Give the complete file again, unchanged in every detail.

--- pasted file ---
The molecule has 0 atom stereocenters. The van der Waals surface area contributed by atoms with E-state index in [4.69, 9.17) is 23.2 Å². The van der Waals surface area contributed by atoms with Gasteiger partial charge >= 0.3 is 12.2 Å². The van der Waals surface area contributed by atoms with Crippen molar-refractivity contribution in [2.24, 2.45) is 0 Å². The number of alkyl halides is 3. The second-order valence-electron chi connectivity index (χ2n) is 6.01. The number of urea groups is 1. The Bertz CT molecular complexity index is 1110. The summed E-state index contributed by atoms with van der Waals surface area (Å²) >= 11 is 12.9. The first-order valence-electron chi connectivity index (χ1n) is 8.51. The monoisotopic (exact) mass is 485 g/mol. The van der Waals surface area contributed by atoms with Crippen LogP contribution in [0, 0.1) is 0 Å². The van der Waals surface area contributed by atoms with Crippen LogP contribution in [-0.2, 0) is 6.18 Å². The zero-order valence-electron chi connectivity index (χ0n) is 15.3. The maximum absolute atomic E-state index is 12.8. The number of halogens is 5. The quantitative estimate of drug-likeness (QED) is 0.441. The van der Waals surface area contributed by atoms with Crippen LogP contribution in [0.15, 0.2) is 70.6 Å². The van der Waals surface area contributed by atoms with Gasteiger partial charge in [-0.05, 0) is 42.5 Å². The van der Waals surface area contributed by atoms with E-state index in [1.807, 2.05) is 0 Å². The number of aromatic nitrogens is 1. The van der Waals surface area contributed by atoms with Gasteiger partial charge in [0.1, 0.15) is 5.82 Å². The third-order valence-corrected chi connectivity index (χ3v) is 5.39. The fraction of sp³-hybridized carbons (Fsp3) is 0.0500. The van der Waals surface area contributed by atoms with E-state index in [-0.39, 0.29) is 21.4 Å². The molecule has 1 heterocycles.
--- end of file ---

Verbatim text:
The molecule has 0 atom stereocenters. The van der Waals surface area contributed by atoms with E-state index in [4.69, 9.17) is 23.2 Å². The van der Waals surface area contributed by atoms with Gasteiger partial charge >= 0.3 is 12.2 Å². The van der Waals surface area contributed by atoms with Crippen molar-refractivity contribution in [2.24, 2.45) is 0 Å². The number of alkyl halides is 3. The second-order valence-electron chi connectivity index (χ2n) is 6.01. The number of urea groups is 1. The Bertz CT molecular complexity index is 1110. The summed E-state index contributed by atoms with van der Waals surface area (Å²) >= 11 is 12.9. The first-order valence-electron chi connectivity index (χ1n) is 8.51. The monoisotopic (exact) mass is 485 g/mol. The van der Waals surface area contributed by atoms with Crippen LogP contribution in [0, 0.1) is 0 Å². The van der Waals surface area contributed by atoms with Crippen LogP contribution in [-0.2, 0) is 6.18 Å². The zero-order valence-electron chi connectivity index (χ0n) is 15.3. The maximum absolute atomic E-state index is 12.8. The number of halogens is 5. The quantitative estimate of drug-likeness (QED) is 0.441. The van der Waals surface area contributed by atoms with Crippen LogP contribution in [0.15, 0.2) is 70.6 Å². The van der Waals surface area contributed by atoms with Gasteiger partial charge in [-0.05, 0) is 42.5 Å². The van der Waals surface area contributed by atoms with E-state index in [1.807, 2.05) is 0 Å². The number of aromatic nitrogens is 1. The van der Waals surface area contributed by atoms with Gasteiger partial charge in [0.1, 0.15) is 5.82 Å². The third-order valence-corrected chi connectivity index (χ3v) is 5.39. The fraction of sp³-hybridized carbons (Fsp3) is 0.0500. The van der Waals surface area contributed by atoms with E-state index in [-0.39, 0.29) is 21.4 Å². The molecule has 1 heterocycles.